Within reach Imagine it is Christmas morning, all the little ones are just beginning to stir, and the aroma of coffee is beginning to bring cheer to your home. This is the day everyone has been working toward, where some of the tenderest, happiest and most exciting moments of the year happen, and you (the responsible adult) want to capture the images in all their glory.

You pull out your camera, aim it, scramble to the office to find a battery that isn't dead, run back to the tree, run back to the office to get a memory card that isn't full, run back to the tree – and it's over. The moment is gone. Not only did you not get a photo of the scene, but you missed the memory as well. With any luck, I'll be able to help you avoid that sad scene and make this a holiday that's alive with joyful memories and a few really good photos – not just muddy snapshots.

Tip #1, get your camera out TODAY, not Christmas morning. Load all the images from the card to your computer or get a new card. They don't cost that much. Charge the battery. If it won't charge, you still have time to get a new one. Prepare, my friends, prepare.

Tip #2, play with the camera. Find out what works and what does NOT work BEFORE you really need the bloody thing to work. I hear you thinking, why mess with the camera and all when I've got a camera on my phone?

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Ok, that's a valid question. Images on your phone's camera are easy to take and can be of reasonable quality, and of course, everybody has one and the images (and videos) are easy to share. I understand that. But those images tend to get lost in a cloud of ether and never looked at or enjoyed again.

I copy VHS and other formats of tapes to DVD, and sitting through hours of opening Christmas presents captured by a less than wonderful camcorder held by a shaky hand is more fun than I really care to have on a regular basis. But I digress.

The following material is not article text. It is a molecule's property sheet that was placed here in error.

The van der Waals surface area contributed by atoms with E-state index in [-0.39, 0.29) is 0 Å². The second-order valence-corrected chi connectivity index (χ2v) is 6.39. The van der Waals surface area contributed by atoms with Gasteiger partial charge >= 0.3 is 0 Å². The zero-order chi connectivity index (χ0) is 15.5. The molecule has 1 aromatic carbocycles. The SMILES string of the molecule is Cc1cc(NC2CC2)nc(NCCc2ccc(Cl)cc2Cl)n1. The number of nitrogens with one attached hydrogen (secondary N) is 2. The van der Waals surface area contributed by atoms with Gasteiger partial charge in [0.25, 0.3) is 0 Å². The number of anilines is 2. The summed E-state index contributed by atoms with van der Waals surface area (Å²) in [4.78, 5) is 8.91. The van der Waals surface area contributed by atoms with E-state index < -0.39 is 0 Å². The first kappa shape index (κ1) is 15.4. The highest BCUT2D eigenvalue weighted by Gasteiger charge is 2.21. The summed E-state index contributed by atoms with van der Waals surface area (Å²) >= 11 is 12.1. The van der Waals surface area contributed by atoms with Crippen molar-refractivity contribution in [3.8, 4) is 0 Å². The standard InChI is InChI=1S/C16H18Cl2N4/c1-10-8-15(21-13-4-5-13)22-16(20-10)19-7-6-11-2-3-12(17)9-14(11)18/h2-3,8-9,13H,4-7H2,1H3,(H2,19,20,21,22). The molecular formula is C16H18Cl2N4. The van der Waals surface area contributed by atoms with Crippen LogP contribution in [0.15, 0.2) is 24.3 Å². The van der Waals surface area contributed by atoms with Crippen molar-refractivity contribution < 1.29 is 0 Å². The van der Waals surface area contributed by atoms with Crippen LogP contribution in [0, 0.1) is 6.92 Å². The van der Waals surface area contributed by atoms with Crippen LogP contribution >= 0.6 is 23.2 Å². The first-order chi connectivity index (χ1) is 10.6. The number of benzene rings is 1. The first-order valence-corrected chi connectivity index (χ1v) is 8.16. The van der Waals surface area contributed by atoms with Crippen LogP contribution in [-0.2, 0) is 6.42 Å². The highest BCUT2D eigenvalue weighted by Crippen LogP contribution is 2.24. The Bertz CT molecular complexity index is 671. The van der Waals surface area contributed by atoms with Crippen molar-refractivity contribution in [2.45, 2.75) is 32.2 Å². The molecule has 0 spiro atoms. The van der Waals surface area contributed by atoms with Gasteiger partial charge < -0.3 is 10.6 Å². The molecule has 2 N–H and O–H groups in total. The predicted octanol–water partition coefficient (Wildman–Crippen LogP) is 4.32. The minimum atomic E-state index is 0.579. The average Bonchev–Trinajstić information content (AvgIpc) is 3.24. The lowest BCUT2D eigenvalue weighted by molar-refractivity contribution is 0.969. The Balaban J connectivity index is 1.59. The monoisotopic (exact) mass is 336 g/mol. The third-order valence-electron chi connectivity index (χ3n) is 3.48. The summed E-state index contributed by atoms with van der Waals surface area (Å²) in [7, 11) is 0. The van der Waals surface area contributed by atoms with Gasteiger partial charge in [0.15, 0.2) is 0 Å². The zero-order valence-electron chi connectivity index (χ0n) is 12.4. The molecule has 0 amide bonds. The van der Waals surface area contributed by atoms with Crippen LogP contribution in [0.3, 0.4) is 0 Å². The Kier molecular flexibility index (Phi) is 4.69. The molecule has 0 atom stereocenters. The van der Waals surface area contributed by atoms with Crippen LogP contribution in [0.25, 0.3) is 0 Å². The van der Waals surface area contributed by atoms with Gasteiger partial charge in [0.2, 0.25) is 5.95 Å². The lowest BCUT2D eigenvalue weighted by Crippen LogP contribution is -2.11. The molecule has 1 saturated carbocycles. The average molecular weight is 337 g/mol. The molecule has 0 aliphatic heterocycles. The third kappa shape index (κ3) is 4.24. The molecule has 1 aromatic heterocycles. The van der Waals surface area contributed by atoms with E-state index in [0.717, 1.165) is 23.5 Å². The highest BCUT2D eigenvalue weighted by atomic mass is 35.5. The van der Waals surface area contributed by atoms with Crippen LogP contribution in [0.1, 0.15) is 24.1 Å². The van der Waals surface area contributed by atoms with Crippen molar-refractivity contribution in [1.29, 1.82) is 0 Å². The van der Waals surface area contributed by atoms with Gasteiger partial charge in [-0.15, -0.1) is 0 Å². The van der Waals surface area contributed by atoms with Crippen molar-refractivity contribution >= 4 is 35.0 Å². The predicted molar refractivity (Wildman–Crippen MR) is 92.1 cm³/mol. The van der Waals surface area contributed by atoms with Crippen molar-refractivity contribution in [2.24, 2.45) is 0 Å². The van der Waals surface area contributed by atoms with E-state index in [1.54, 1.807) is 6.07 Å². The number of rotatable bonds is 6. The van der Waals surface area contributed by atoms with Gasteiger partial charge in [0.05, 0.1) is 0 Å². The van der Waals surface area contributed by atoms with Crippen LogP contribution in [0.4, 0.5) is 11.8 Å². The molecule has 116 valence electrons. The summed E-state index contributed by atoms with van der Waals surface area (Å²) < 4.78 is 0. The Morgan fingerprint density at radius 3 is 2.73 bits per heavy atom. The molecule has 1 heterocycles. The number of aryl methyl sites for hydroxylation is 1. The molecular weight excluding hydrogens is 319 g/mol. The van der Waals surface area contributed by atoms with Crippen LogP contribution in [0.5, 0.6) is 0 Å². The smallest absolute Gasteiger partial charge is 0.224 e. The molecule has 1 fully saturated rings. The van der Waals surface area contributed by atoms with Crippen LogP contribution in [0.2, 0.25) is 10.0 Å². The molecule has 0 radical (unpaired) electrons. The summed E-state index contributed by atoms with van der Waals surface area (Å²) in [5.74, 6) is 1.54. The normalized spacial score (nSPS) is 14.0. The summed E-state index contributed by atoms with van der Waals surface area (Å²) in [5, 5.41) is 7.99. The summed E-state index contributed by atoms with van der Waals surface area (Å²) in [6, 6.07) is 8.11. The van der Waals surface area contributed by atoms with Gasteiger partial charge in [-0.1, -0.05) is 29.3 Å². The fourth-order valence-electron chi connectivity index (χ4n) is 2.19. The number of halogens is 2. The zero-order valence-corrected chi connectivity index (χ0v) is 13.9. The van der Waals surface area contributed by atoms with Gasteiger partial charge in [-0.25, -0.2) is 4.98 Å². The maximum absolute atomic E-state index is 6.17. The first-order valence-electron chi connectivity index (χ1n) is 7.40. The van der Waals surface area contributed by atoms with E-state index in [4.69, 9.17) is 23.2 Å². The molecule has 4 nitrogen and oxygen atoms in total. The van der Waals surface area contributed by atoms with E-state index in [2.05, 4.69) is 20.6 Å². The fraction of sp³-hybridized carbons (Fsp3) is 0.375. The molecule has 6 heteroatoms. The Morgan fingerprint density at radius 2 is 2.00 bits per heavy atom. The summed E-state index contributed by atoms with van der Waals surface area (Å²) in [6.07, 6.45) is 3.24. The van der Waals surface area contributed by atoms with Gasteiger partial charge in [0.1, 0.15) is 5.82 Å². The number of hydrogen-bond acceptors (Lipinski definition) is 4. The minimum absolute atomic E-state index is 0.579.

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A few, meaningful images taken with a bit of easily attained skill will mean more than all the Facebook posts ever. So play with the camera.

Once the tree and decorations are up – or even before, take photos using the flash, not using the flash, high ISO, Low ISO and find what works. Kids and lights, getting the tree, family pets under the tree – they are great practice, and are great memories themselves.

For Christmas morning, when I absolutely NEED the camera to work (grandkids. It's all about grandkids…) I use a high ISO, 1600 or higher, and no flash. The idea is to take a photo without flash that is reasonably well exposed. Then I ADD the automatic flash to just 'kiss' the subject with enough light to highlight it.

Get your family to help you practice. You can even call it a "dress rehearsal" and make a game out of it. Tip #3, do NOT, repeat, DO NOT hold on to the camera the entire day. The day's (and season's) memories aren't just for others, they are for you too. Enjoy your family, drink in the feelings of love, joy, idiocy, laughter and all the other feelings of the day. Holding the camera with a death grip won't add to the celebration.

We went to Disney World to celebrate our 39'th anniversary several years ago. I left my big camera home and only had a teeny point-and-shoot camera with me. The Memory-Maker photographer asked me what I did, and of course I told him I was a professional photographer. As he looked (incredulously) at the minuscule camera in my pocket, I said "Even photographers need a vacation sometimes…" I was there for the memories.

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The point is, don't let the camera rob you of your memories. Let it ADD to them. Make sure you have photos of the good stuff – make DAMN sure you have photos if there is a brand-new Mercedes with a bow on top in the drive – but also make sure YOU have the memories of this wonderful holiday season in your heart.

Everything else is gravy.

You will find out that the season is not only within reach, but all your relatives will discover that YOU are within reach as well. Cherish the memories in store.

Have a delightful holiday, everyone. Merry Christmas from our family to yours.

'Within Reach' highlights the food, wine and fun of places 'within Reach' of Lansing NY.  Of course, your reach extends exactly as far as you want it to. I am Monroe Payne, Uncle Monte to some. Come with me as I visit, taste and play in our own back yard, the beautiful Finger Lakes of Central New York.